This publication contains a number of different approaches and case studies of how librarians are working with digital humanities. The text looks not just at what new technologies support research and development in this area but also at the partnerships that libraries can develop.
- Supporting Digital Scholarship. SPEC Kit 350. Rikk Mulligan.
The SPEC Kits 350 surveys a number of American institutions about their digital scholarship provisions, and looks to specific examples of services provided by libraries, as well as projects they support.
- Digital humanities in the library isn’t a service. Trevor Muñoz.
This article is a reponse from Muñoz to a blog post from Miriam Posner, in which she writes about the challenges of ‘doing digital humanities’ in libraries. In his reply, Muñoz argues the case that research lead by librarians should be the central focus of digital humanities work in libraries. By focusing on service provision, rather encouraging librarians to lead their own experimental projects, we miss engagement opportunities and detract from the intellectual labour of library work in this area: ‘Framing digital humanities in libraries as a service to be provided and consequently centering the focus of the discussion on faculty members or others outside the library seem likely to stall rather than foster libraries engagement with digital humanities.’ Muñoz explains that this does not mean that library projects, tools or research may not grow into or improve services – but that these should stem from ideas, activities and partnerships formed within the library.
- No Half Measures: Overcoming Common Challenges to Doing Digital Humanities in the Library. Miriam Posner.
Posner details the barriers to digital humanities work in the library, from lack of support and time, to the need for new skills and new relationships with academics, as well as proposing solutions. To successfully engage users with digital humanities in the library, libraries must ‘do a great deal more than add “digital scholarship” to an individual librarian’s long string of subject specialties’ (51), and instead look to space, culture (are librarians allowed to experiment? Do they have the support to do this?), technology and training for their staff.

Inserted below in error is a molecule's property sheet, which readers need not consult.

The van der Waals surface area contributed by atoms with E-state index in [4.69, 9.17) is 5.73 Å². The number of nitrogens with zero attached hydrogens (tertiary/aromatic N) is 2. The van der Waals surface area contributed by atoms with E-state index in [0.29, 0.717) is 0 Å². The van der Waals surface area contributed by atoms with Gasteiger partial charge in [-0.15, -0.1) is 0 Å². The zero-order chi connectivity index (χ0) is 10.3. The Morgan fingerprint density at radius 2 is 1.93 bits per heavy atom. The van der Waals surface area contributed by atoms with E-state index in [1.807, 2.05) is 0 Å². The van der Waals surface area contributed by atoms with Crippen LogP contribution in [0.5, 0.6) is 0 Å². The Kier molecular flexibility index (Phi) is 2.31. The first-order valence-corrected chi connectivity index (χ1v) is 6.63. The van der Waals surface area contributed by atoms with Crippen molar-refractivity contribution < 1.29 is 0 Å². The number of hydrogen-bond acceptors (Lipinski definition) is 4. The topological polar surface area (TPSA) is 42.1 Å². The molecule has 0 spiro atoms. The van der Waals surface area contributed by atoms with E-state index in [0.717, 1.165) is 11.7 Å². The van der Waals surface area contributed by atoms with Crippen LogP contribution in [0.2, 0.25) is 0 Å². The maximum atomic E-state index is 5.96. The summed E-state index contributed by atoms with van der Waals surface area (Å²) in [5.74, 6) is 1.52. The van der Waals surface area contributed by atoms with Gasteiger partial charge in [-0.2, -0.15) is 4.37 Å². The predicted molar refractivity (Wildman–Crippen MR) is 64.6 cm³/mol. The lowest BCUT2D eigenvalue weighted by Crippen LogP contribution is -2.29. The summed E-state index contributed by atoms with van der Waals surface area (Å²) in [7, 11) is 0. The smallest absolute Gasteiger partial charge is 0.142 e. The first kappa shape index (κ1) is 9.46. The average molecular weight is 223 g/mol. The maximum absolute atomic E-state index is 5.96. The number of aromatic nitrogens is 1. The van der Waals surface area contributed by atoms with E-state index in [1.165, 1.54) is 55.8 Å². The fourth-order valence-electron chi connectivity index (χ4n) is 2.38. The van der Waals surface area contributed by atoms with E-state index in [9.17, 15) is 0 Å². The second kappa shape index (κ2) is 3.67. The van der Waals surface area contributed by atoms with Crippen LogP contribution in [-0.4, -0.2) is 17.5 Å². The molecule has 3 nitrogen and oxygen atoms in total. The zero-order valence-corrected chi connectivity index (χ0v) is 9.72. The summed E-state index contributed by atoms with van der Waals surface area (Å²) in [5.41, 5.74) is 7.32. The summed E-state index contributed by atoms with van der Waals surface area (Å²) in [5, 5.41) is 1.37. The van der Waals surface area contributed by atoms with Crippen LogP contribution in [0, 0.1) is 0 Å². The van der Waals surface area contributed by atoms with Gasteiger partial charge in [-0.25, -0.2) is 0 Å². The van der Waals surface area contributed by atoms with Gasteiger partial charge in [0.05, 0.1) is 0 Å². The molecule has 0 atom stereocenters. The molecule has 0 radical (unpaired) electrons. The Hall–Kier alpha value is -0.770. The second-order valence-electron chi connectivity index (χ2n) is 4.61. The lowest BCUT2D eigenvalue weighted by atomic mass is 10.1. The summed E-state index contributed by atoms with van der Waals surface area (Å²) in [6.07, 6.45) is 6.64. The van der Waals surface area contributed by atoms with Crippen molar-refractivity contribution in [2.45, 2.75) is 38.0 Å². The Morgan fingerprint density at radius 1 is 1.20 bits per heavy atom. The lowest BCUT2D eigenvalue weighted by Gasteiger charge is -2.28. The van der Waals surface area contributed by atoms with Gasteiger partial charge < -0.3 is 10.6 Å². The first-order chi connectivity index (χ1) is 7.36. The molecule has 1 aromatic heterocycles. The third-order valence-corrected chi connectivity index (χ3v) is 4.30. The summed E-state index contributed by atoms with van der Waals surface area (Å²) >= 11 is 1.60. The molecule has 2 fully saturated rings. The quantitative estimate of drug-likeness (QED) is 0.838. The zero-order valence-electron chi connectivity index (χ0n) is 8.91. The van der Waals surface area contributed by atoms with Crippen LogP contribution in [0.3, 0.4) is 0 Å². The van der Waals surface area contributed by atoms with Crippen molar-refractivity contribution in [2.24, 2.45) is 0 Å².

- Evolving in Common: Creating Mutually Supportive Relationships Between Libraries and the Digital Humanities. Micah Vandegrift and Stewart Varner.
This article suggests ways in which libraries can engage with digital humanities research, from practical advice for establishing partnerships and engaging with the research community, to keeping up-to-date with new developments in the field. Vandegrift and Varner propose that the role of the librarian should be adapted and reframed – from ‘servitude’ to collaborator – to ‘support the journey of research as a means in itself’ (73) and embed digital humanities successfully in the library.
- Laying the Foundation: Digital Humanities in Academic Libraries. John White and Heather Gilbert.
White’s Preface states that this text is intended to be a ‘conversation starter among rank-and-file librarians about how and why librarians, archivists, and museum professionals should engage with digital humanists as full partners in both research and teaching’ (xii). The chapters that follow emphasise the scale of the role that libraries can and should play in digital scholarship research, and the ways in which skills and roles need to adapt to accommodate this.
To find out more about LIBER’s work in this area, see the Digital Humanities & Digital Cultural Heritage Working Group page.
¹Greta Franzini, Melissa Terras, and Simon Mahony. Forthcoming 2018. Expectations of Digital Editions of Text: Surveying User Requirements in the Digital Humanities. ACM J. Comput. Cult. Herit. (Accepted 2018, In Press)